UN war crimes court prosecutor welcomes Hadic arrest

20th July 2011, Comments 0 comments

The UN's war crimes court prosecutor for the former Yugoslavia on Wednesday welcomed the arrest of its last fugitive Goran Hadzic, saying it marked an important milestone in the tribunal's history.

"I welcome the arrest today of Goran Hadzic," Serge Brammertz said in a statement, released in The Hague where the court is based.

"Hadzic's transfer is a long-awaited development for the victims of the crimes charged against him. It is also an important milestone in the tribunal's history," Brammertz said.

Hadzic, 52, is the last of the 161 people indicted by The Hague-based International Criminal Tribunal for the former Yugoslavia (ICTY) who remained at large.

He faces 14 counts of crimes against humanity and war crimes for the murders of hundreds of people and deportation of tens of thousands Croats between 1992-1993.

Serbian President Boris Tadic earlier announced his arrest as the end of a "difficult" chapter for Serbia in its dealings with The Hague court.

His arrest comes less than two months after Serbian authorities finally captured wartime Bosnian Serb commander Ratko Mladic, the court's most wanted fugitive.

Until the arrest of Mladic, Serbia focussed all its efforts on finding the former Bosnian Serb commander. Following Mladic's capture Serbia was able to use all its manpower to seek Hadzic, Rasim Ljajic, the minister in charge of cooperation with the UN tribunal, explained in an interview last week.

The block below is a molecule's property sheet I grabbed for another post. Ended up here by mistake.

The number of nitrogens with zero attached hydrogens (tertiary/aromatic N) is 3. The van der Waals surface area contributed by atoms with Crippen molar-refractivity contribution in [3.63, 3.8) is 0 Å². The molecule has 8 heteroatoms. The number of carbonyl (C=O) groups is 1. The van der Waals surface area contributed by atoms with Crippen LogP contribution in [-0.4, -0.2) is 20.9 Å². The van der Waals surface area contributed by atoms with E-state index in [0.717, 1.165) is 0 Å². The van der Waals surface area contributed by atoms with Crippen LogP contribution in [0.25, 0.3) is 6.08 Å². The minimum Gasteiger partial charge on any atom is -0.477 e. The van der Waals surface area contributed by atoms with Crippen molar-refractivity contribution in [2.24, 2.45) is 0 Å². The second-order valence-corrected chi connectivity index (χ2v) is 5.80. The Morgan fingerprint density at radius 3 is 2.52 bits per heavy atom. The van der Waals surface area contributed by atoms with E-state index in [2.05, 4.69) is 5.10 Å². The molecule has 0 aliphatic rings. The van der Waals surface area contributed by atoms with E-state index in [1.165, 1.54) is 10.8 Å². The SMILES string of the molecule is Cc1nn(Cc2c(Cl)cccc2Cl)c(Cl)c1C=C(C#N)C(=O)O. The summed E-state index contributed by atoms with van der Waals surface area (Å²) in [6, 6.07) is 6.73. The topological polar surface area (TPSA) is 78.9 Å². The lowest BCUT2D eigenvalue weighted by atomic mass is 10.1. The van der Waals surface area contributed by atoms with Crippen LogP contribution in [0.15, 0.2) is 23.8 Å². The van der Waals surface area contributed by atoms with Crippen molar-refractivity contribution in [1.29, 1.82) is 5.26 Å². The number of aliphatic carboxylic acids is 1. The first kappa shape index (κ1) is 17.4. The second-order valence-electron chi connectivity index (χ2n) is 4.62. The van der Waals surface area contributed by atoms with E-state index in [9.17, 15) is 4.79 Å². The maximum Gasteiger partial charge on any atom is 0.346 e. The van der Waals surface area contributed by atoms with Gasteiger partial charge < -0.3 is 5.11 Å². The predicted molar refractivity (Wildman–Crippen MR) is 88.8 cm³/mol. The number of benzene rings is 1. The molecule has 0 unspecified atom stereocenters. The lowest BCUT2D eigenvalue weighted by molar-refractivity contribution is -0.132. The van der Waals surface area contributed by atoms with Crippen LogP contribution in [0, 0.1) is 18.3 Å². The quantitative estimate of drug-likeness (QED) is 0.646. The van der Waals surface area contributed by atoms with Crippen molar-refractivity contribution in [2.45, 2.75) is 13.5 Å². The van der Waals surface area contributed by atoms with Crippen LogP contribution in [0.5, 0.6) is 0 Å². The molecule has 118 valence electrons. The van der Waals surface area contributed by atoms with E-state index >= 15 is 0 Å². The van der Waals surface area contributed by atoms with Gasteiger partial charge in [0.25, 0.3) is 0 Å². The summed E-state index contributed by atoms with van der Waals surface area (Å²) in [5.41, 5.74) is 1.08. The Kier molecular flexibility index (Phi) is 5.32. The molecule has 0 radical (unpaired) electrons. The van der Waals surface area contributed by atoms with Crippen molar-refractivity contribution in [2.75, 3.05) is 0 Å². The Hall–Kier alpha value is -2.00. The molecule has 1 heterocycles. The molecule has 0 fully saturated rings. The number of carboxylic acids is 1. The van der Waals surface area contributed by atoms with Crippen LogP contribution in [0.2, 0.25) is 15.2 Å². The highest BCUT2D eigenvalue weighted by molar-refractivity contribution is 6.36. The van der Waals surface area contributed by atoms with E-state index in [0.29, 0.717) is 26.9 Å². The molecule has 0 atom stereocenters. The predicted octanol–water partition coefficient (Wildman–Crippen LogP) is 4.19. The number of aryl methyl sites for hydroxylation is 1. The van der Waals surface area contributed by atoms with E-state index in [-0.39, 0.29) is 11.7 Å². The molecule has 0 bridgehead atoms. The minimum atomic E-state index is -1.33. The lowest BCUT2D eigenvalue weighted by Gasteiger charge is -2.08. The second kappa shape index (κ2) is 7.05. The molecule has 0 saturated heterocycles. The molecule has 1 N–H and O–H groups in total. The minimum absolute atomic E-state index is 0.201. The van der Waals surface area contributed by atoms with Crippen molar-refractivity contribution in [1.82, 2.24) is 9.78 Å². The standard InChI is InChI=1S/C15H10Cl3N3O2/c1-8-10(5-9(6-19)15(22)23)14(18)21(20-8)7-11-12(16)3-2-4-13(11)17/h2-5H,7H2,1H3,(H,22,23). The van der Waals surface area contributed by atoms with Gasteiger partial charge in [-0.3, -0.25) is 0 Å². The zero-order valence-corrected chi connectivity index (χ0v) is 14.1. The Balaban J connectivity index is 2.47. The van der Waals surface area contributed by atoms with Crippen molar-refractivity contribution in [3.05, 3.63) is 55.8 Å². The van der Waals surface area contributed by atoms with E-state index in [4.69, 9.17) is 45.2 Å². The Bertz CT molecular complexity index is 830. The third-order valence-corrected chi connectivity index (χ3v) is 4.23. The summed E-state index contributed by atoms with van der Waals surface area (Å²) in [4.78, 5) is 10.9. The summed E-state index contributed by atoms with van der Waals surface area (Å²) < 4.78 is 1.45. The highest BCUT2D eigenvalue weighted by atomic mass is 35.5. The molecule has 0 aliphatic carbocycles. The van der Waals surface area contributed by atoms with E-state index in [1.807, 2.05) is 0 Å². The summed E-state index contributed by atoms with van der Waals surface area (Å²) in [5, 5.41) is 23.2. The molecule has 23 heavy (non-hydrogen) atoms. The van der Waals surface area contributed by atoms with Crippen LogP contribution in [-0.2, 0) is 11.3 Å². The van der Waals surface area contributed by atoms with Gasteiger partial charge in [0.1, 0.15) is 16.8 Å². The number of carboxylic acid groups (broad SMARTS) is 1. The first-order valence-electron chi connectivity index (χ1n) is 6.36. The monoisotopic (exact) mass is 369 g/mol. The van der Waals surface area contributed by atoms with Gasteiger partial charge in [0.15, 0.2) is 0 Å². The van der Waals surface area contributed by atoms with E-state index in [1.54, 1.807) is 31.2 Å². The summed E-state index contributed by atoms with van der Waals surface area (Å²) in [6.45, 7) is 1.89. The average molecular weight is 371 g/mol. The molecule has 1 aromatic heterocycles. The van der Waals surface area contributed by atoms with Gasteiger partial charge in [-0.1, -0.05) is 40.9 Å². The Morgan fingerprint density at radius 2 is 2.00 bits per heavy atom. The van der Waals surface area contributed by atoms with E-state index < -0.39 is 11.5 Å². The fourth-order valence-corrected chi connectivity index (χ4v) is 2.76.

Hadzic, a former warehouse employee at an agricultural plant, rose to prominence as the president of the self-proclaimed Republic of Serbian Krajina (RSK) in Croatia between 1992-1993.

He is wanted on charges that Croatian Serb troops under his command massacred 250 Croats and other non-Serbs taken from a hospital in Vukovar after the city fell to Serbian troops following an almost three-month siege in November 1991.

The siege of Vukovar and the subsequent massacre is one of the darkest periods in the 1991-95 Croatian war.

As the head of the RSK, established by rebel Serbs who opposed Croatia's proclamation of independence from Yugoslavia in 1991, Hadzic is held responsible for a campaign of terror against Croats and other non-Serbs in the border region between Serbia and Croatia.

The 10-page indictment against him also details how Hadzic let the feared Arkan's Tigers paramilitaries of notorious warlord Zjelko Raznatovic beat, torture and kill non-Serb civilians held by units under Hadzic's control.

© 2011 AFP

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